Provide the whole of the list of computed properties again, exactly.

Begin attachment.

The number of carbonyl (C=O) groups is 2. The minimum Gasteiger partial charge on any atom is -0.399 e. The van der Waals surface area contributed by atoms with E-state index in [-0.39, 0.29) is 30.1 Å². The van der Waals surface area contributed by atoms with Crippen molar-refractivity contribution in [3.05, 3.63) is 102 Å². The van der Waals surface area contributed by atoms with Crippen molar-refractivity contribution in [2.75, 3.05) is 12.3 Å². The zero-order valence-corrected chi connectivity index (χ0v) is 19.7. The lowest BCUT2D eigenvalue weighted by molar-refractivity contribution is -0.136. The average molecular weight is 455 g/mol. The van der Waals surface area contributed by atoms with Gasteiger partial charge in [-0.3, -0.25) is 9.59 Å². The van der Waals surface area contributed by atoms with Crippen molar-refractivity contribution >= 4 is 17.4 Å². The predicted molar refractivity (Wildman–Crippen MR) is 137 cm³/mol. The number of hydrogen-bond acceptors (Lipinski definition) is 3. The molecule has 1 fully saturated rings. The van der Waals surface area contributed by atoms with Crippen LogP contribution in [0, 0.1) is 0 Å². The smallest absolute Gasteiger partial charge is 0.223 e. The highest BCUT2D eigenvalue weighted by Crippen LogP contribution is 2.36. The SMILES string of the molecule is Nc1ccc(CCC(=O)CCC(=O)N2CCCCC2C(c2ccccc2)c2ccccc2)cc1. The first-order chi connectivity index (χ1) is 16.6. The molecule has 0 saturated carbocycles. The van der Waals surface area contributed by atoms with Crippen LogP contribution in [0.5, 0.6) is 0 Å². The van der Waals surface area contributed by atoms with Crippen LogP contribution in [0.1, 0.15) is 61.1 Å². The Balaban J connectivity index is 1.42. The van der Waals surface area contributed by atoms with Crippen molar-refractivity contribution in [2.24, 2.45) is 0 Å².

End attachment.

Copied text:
The number of carbonyl (C=O) groups is 2. The minimum Gasteiger partial charge on any atom is -0.399 e. The van der Waals surface area contributed by atoms with E-state index in [-0.39, 0.29) is 30.1 Å². The van der Waals surface area contributed by atoms with Crippen molar-refractivity contribution in [3.05, 3.63) is 102 Å². The van der Waals surface area contributed by atoms with Crippen molar-refractivity contribution in [2.75, 3.05) is 12.3 Å². The zero-order valence-corrected chi connectivity index (χ0v) is 19.7. The lowest BCUT2D eigenvalue weighted by molar-refractivity contribution is -0.136. The average molecular weight is 455 g/mol. The van der Waals surface area contributed by atoms with Gasteiger partial charge in [-0.3, -0.25) is 9.59 Å². The van der Waals surface area contributed by atoms with Crippen molar-refractivity contribution >= 4 is 17.4 Å². The predicted molar refractivity (Wildman–Crippen MR) is 137 cm³/mol. The number of hydrogen-bond acceptors (Lipinski definition) is 3. The molecule has 1 fully saturated rings. The van der Waals surface area contributed by atoms with Crippen LogP contribution in [0, 0.1) is 0 Å². The smallest absolute Gasteiger partial charge is 0.223 e. The highest BCUT2D eigenvalue weighted by Crippen LogP contribution is 2.36. The SMILES string of the molecule is Nc1ccc(CCC(=O)CCC(=O)N2CCCCC2C(c2ccccc2)c2ccccc2)cc1. The first-order chi connectivity index (χ1) is 16.6. The molecule has 0 saturated carbocycles. The van der Waals surface area contributed by atoms with Crippen LogP contribution in [0.5, 0.6) is 0 Å². The van der Waals surface area contributed by atoms with Crippen LogP contribution in [0.1, 0.15) is 61.1 Å². The Balaban J connectivity index is 1.42. The van der Waals surface area contributed by atoms with Crippen molar-refractivity contribution in [2.24, 2.45) is 0 Å².